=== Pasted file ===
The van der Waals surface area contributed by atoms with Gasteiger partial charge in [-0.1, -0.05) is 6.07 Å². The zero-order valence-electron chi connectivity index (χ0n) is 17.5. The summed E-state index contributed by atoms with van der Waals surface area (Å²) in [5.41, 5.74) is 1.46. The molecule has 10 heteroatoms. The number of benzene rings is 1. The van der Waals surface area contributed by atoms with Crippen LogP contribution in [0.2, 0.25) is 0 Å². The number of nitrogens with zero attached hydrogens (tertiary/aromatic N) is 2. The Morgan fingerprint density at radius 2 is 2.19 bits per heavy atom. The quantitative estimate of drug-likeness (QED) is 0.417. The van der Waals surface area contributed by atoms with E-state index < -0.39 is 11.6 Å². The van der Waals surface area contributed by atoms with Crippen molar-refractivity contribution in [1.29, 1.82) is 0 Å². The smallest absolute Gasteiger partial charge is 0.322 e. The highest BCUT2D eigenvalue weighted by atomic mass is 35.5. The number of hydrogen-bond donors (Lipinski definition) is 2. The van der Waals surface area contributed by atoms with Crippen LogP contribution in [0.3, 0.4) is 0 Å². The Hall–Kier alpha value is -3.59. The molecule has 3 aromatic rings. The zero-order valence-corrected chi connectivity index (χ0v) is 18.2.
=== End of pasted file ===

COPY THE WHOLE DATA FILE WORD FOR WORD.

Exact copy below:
The van der Waals surface area contributed by atoms with Gasteiger partial charge in [-0.1, -0.05) is 6.07 Å². The zero-order valence-electron chi connectivity index (χ0n) is 17.5. The summed E-state index contributed by atoms with van der Waals surface area (Å²) in [5.41, 5.74) is 1.46. The molecule has 10 heteroatoms. The number of benzene rings is 1. The van der Waals surface area contributed by atoms with Crippen LogP contribution in [0.2, 0.25) is 0 Å². The number of nitrogens with zero attached hydrogens (tertiary/aromatic N) is 2. The Morgan fingerprint density at radius 2 is 2.19 bits per heavy atom. The quantitative estimate of drug-likeness (QED) is 0.417. The van der Waals surface area contributed by atoms with E-state index < -0.39 is 11.6 Å². The van der Waals surface area contributed by atoms with Crippen molar-refractivity contribution in [1.29, 1.82) is 0 Å². The smallest absolute Gasteiger partial charge is 0.322 e. The highest BCUT2D eigenvalue weighted by atomic mass is 35.5. The number of hydrogen-bond donors (Lipinski definition) is 2. The van der Waals surface area contributed by atoms with Crippen LogP contribution in [0.3, 0.4) is 0 Å². The Hall–Kier alpha value is -3.59. The molecule has 3 aromatic rings. The zero-order valence-corrected chi connectivity index (χ0v) is 18.2.